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Venus as a Knowable World: Chasing the Ashen Light into the Space Age 1900–1980

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Part of the Astronomers' Universe book series (ASTRONOM)


At the start of the twentieth century, astronomers had reached something of an impasse in terms of understanding the Ashen Light. Although the available documentary evidence suggests that it was then widely viewed as a real phenomenon, there was nothing close to a consensus as to what caused it. The status quo was ironically frustrated by the advance of technology: bigger and better telescopes offered no more information to visual observers about what was going on, and the photographic process failed to yield incontrovertible proof of the Ashen Light’s existence. The sense of frustration persisted for decades, and a certain malaise about understanding Venus failed to resolve when the first spacecraft to visit the planet sent back mostly featureless images of its bland and impenetrable upper cloud deck. Even the smallest hoped-for windows to surface views through the clouds remained stubbornly shut, and humanity’s knowledge of the deeper atmosphere was limited to information encoded into the infrared light and radio waves that leaked through the otherwise opaque clouds.

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  1. 1.

    In fairness, photographic emulsions of the time were largely unsuited to the task of capturing the emission of faint light except as deployed on the largest telescopes then available. If the Ashen Light were as faint as many eyewitness reports suggest, it was hopeless to expect that the “slow” emulsions then available could have recorded it. For an early account of the history of astronomical photography, see Daniel Norman, 1938, The Development of Astronomical Photography, Osiris, 5, 560–594.

  2. 2.

    It’s unclear why Newcomb thought that the Ashen Light was never seen against a dark night sky, for any cursory examination of the literature in his time would have turned up many such accounts. But Newcomb seemed inclined to disbelieve the physical reality of the Ashen Light, introducing it as an “illusion to which the sight of even good observers may be subject.”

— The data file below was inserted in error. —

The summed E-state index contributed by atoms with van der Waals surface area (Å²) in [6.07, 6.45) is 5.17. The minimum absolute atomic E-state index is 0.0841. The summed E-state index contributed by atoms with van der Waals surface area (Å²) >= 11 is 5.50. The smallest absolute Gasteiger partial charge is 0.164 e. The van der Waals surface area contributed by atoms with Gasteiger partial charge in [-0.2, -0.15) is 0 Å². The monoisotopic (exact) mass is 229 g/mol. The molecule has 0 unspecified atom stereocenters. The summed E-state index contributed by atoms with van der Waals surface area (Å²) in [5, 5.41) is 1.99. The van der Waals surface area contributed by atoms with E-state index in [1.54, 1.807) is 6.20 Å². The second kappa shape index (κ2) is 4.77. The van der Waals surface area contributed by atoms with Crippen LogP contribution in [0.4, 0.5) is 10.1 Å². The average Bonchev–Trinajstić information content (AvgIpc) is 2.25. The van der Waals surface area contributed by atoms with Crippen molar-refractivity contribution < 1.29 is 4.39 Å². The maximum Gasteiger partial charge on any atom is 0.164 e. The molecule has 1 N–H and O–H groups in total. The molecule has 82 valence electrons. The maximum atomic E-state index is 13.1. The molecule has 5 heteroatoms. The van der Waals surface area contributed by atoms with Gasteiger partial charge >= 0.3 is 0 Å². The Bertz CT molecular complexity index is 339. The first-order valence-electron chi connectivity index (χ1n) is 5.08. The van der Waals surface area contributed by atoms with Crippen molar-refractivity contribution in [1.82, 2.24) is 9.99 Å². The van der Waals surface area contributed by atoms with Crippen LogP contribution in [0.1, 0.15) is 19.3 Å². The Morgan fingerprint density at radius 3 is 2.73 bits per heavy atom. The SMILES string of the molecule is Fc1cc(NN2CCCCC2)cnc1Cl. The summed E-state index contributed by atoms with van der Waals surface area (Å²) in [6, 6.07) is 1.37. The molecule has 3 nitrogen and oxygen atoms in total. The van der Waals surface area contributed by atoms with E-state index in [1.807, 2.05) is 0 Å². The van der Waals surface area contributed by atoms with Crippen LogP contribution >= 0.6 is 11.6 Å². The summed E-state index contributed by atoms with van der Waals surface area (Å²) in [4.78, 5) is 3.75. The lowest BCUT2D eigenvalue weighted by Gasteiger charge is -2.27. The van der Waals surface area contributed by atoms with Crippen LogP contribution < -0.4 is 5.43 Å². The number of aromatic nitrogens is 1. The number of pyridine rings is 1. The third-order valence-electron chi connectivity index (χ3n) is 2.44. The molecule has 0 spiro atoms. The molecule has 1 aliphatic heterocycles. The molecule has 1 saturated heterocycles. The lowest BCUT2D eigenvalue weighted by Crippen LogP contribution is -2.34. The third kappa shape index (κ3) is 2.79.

3. 3.

    1909, Astronomical Curiosities Facts and Fallacies, London: Chatto and Windus, 27.

  4. 4.

    1932, La ‘Lumière Cendrée’ de Venus en 1932. L’Astronomie, 46, 370. This appears to be the first unambiguous reference in the scientific literature to the “negative” Ashen Light.

  5. 5.

    As in the case of Simon Newcomb’s pronouncement of the “fact that it [the Ashen Light] is not seen … after the end of twilight in the evening,” it’s unclear why Danjon claimed something that was controvertible by literature references available in his time, unless he either deliberately ignored observations incongruent with his hypothesis or he was simply unaware of those accounts.

  6. 6.

    For an early history of digital imaging in astronomy, including an image that purports to be the first of an astronomical nature ever made with a proper digital imaging device, see J. Janesick and M. Blouke, 1987, Sky on a Chip: The Fabulous CCD, Sky and Telescope, 74, 238–242.

  7. 7.

    1927, Journal of the British Astronomical Assocation, 38, 64–66. His Scottish colleague, Henry McEwen, made a brief mention of the observation earlier in 1927 in JBAA, 37, 345, in which he wrote that Saxton “saw the whole disc, not as a ring, but as a very faint pearly whiteness or a suspicion of mistiness against the blue sky.”

  8. 8.

    1964, Quarterly Journal of the Royal Astronomical Society, 5, 295.

  9. 9.

    Alexander, A. F. 1964, Journal of the British Astronomical Association, 74, 122–124.

  10. 10.

    Heath to Baum in a letter of November 27, 1953, quoted in Baum [4], 191.

  11. 11.

    1956, The Strolling Astronomer, 10, 30–32.

  12. 12.

    “Walter H. Haas (1917–2015)” (April 8, 2015)

  13. 13.

    1950, La Visibilidad del Hemisferio Oscuro de Venus, Urania, 223–224.

  14. 14.

    Haas attributed the tale to “Mr. C.B. Stephenson, a graduate student at the Yerkes Observatory, and director of the Mercury Section of the ALPO” from a personal letter “in which he describes that Dr. A.B. Meinel has successfully achieved photographs within the narrow crescent of Venus, which was darker than the surrounding sky.” Stephenson specifically noted in his communication that Meinel’s photograph was taken “with ultraviolet light.” This probably involved use of a near-ultraviolet filter passing wavelengths a little shorter than 400 nanometers; below about 300 nanometers the Earth’s atmosphere becomes completely opaque to ultraviolet light due to absorption by ozone (O3) molecules. To date, it appears there is no other known data on this phenomenon in the ultraviolet region of the spectrum.

  15. 15.

    Haas here quotes Thomas William Webb, 1917, Celestial Objects for Common Telescopes (Sixth Edition), Vol. I, 74–76. “Noble” is Captain William Noble (1828–1905), an officer in the British Army who later retired to Sussex and built a private observatory, contributing to several English astronomical organizations over a half-century.

  16. 16.

    1934, La Lumière Cendrée de Vénus. L’Astronomie, 48, 289.

  17. 17.

    Citing J. Payer, 1927, Revue d’Optique, 6, 73.

  18. 18.

    “Secondary spectrum” refers to the colored fringes around objects induced by poor chromatic aberration correction in the objective lenses of refracting telescopes.

  19. 19.

    Payer, 293.